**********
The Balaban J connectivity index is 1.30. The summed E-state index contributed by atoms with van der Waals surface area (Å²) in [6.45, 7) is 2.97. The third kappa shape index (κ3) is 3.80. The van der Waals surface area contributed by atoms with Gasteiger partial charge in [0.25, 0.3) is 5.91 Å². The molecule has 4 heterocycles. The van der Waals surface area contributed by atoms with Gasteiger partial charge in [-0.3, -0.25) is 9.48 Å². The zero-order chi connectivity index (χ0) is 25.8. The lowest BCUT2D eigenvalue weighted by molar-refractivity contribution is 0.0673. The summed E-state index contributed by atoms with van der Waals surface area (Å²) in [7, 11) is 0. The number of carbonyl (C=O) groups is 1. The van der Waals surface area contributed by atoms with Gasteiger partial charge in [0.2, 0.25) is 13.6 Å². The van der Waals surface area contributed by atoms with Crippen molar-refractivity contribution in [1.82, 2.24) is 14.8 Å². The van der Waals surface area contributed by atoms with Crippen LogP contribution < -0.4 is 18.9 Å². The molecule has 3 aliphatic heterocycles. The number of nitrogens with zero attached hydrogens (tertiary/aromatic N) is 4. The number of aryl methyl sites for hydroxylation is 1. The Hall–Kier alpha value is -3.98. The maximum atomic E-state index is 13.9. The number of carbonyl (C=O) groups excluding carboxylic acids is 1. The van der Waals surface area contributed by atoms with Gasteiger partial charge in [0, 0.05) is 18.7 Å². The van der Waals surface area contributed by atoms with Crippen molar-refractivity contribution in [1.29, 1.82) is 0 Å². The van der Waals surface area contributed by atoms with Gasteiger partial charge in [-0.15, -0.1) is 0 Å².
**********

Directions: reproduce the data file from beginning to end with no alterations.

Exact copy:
The Balaban J connectivity index is 1.30. The summed E-state index contributed by atoms with van der Waals surface area (Å²) in [6.45, 7) is 2.97. The third kappa shape index (κ3) is 3.80. The van der Waals surface area contributed by atoms with Gasteiger partial charge in [0.25, 0.3) is 5.91 Å². The molecule has 4 heterocycles. The van der Waals surface area contributed by atoms with Gasteiger partial charge in [-0.3, -0.25) is 9.48 Å². The zero-order chi connectivity index (χ0) is 25.8. The lowest BCUT2D eigenvalue weighted by molar-refractivity contribution is 0.0673. The summed E-state index contributed by atoms with van der Waals surface area (Å²) in [7, 11) is 0. The number of carbonyl (C=O) groups is 1. The van der Waals surface area contributed by atoms with Gasteiger partial charge in [0.2, 0.25) is 13.6 Å². The van der Waals surface area contributed by atoms with Crippen molar-refractivity contribution in [1.82, 2.24) is 14.8 Å². The van der Waals surface area contributed by atoms with Crippen LogP contribution < -0.4 is 18.9 Å². The molecule has 3 aliphatic heterocycles. The number of nitrogens with zero attached hydrogens (tertiary/aromatic N) is 4. The number of aryl methyl sites for hydroxylation is 1. The Hall–Kier alpha value is -3.98. The maximum atomic E-state index is 13.9. The number of carbonyl (C=O) groups excluding carboxylic acids is 1. The van der Waals surface area contributed by atoms with Gasteiger partial charge in [0, 0.05) is 18.7 Å². The van der Waals surface area contributed by atoms with Crippen molar-refractivity contribution in [1.29, 1.82) is 0 Å². The van der Waals surface area contributed by atoms with Gasteiger partial charge in [-0.15, -0.1) is 0 Å².